I see, thanks for the info. That will take some time to research.
John_Modest's "Silent Hill Texture Explorer 2.1" program can import .tga files back into .map files, so it should be possible to do the same with .obj files. Judging from his program, tga files are compressed via DXT1 or DXT2 formats, so that's something.
referenced this issue
Nov 7, 2018
I wanted to share some good and exciting news with you all. I've been in contact with Stan @sbobovyc Bobovych, a multifaceted programmer/engineer, over the past month or so, and he has cracked open the secrets to the game's 3D data within the .map files.
This isn't his first time reverse engineering a game file as seen in one of his earlier blog posts here (and it was this same post that initially led me to him). With his expertise and knowledge in such work he graciously accepted my request to look into and solve the bad normals for this room.
To you programmers here, I'm sure this would be an interesting and fascinating read. And while we've been stumped with cracking this riddle since the beginning, if, after reading his post, any revelations come to you with how to see the solution through, please do chime in!
To any fans currently reading this: If you'd like to send Stan a "thank you" tip for his time and skills put towards this fix, please consider sending him a donation here. He's doing this on his spare/free time having never played the game before, so this is a pretty big deal for him to share his talents helping our fanbase out.
And to Stan: Thank you so much again for all that you are doing!
@FrozenFish24 that's the ticket! Everything looks fantastic! Thank you!
This is also great because now I can package up all the recent, new fix files and release them as v1.0.3 of the Enhanced Edition Essential Files for others to grab and enjoy.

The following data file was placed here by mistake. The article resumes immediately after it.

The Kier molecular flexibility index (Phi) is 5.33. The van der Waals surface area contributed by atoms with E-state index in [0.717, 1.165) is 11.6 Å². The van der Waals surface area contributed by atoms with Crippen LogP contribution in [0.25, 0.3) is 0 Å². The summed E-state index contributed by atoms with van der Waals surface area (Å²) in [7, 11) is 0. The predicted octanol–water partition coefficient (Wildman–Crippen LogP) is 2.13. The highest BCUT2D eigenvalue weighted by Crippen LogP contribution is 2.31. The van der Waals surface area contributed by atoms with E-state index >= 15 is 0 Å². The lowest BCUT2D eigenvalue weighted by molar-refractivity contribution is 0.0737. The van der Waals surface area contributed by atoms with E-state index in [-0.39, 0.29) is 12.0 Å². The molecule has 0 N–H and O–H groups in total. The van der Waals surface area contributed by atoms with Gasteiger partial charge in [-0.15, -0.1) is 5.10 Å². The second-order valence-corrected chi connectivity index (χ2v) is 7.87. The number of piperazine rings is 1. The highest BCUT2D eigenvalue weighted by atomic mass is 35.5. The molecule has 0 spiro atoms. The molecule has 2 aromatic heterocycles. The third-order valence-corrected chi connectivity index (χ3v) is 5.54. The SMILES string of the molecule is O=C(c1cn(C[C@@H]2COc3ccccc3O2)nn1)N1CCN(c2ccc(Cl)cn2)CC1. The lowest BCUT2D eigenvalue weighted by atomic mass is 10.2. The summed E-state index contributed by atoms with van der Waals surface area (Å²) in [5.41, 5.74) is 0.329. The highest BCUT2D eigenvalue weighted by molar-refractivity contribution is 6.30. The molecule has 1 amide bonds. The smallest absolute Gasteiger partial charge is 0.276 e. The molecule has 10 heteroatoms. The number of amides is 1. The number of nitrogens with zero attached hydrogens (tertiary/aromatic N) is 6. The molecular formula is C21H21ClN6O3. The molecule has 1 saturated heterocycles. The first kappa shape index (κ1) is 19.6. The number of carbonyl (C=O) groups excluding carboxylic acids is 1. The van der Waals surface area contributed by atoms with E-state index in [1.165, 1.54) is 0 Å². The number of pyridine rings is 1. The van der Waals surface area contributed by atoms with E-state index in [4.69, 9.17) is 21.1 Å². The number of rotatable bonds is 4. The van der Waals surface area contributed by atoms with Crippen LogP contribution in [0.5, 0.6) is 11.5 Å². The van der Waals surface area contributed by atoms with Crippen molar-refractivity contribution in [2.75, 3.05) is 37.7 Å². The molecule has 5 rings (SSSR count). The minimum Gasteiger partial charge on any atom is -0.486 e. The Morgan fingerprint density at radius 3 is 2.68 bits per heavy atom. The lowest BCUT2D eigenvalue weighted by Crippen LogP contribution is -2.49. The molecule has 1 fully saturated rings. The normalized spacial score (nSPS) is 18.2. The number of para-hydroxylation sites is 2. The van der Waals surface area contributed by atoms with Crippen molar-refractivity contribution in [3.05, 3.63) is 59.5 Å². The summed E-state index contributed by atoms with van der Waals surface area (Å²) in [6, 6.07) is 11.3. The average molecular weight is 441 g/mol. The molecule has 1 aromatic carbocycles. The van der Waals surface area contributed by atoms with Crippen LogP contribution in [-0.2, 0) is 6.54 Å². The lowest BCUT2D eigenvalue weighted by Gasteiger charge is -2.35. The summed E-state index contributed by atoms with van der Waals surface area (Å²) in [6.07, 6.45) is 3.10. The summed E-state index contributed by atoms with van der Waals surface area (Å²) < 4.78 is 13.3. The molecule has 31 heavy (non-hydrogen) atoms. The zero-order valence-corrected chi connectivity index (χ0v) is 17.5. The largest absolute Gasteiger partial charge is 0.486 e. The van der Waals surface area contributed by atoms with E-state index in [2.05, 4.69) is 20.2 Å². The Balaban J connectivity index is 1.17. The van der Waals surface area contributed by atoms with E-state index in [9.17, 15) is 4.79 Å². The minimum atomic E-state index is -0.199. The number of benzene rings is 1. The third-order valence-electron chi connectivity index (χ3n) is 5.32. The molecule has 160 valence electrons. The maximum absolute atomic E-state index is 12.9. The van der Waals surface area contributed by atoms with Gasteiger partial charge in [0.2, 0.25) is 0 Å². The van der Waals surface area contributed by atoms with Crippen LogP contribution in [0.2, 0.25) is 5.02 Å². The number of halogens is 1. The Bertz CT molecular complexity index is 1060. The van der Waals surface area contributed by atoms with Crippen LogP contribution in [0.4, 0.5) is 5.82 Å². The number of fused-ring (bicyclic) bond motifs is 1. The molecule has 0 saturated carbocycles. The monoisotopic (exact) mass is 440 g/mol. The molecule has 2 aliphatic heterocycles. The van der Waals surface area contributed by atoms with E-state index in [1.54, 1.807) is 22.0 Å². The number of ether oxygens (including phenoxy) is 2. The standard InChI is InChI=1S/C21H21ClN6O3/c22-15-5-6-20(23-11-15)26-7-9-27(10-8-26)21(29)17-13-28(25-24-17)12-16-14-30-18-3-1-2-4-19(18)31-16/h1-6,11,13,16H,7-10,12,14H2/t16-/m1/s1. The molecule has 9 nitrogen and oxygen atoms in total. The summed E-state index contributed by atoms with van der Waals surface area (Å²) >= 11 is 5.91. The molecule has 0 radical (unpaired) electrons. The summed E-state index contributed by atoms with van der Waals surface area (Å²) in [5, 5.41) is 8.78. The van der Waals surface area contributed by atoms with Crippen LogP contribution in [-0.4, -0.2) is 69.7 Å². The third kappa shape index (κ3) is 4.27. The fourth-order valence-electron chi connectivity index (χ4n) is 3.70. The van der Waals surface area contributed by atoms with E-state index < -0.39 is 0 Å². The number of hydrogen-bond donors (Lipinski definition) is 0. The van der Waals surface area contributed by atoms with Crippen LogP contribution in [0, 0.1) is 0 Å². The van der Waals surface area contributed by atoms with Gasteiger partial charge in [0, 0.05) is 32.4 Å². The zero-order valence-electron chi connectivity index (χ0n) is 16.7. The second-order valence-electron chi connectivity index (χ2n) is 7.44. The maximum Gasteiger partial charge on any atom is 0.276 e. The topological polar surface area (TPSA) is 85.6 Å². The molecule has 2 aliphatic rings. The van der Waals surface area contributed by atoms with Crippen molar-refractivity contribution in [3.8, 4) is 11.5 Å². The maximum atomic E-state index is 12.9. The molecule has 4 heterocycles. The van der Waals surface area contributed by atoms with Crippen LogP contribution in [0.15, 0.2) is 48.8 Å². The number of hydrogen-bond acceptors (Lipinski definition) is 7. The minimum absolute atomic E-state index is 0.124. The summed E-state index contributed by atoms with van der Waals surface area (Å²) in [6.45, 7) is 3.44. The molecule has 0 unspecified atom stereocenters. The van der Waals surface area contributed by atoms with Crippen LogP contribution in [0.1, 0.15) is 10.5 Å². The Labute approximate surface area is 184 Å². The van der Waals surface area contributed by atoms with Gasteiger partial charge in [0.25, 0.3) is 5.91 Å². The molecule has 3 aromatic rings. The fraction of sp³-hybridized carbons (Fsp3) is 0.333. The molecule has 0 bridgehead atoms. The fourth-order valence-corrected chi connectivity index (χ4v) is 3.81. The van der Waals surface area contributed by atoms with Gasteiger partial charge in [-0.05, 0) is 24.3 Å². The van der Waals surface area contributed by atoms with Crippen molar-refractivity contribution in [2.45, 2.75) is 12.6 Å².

I'll start work on making an update video covering all this as well. Thank you again!
Love your modesty. :) If you contribute, you're part of the team. Welcome to the team!
If I may ask, how deep/extensive is your background with this type of work? Elisha is working on removing the need for WineD3D for Nvidia cards but he's currently stuck on the last thing to fix: Preventing chunks of the wall from disappearing when the camera is too close to the geometry.
Are you familiar with such issues in games? Any clue on how to approach this fix? This particular task is a milestone for us because, once we remove the need for WineD3D for Nvidia cards, we can unify the installation process for everyone and then start looking in to making a bonafide installer for all the fixes (instead of making people download each fix, one-by-one). That, and WineD3D causes most problems for people when trying to play the game.
Here's Elisha's earlier notes on what he thinks the issue might be:
I've reversed a handful of binary formats here and there, mostly textures and archives. I have very little experience with graphics APIs though. This is the first 3D format I've attempted.
If he's thinking the problem lies in the actual vertex properties within the map files then I might be able to help. I can dump out the vertex buffers from the map files pretty easily and locate specific vertices using Blender. I'll have a look tomorrow.
Thank you kindly! Any research will surely help just the same as what was done here with the vertex normals.
Just a forewarning: There isn't necessarily a particular set of rooms (.map files) that experience this issue on Nvidia cards; it's more like any time, any where, when the camera gets too close to geometry it does this when not using WineD3D with Nvidia.
Another example: When you and Maria are being chased down the tight hospital corridor by Pyramid Head you will see chunks of the walls loading/unloading consistently as you keep running.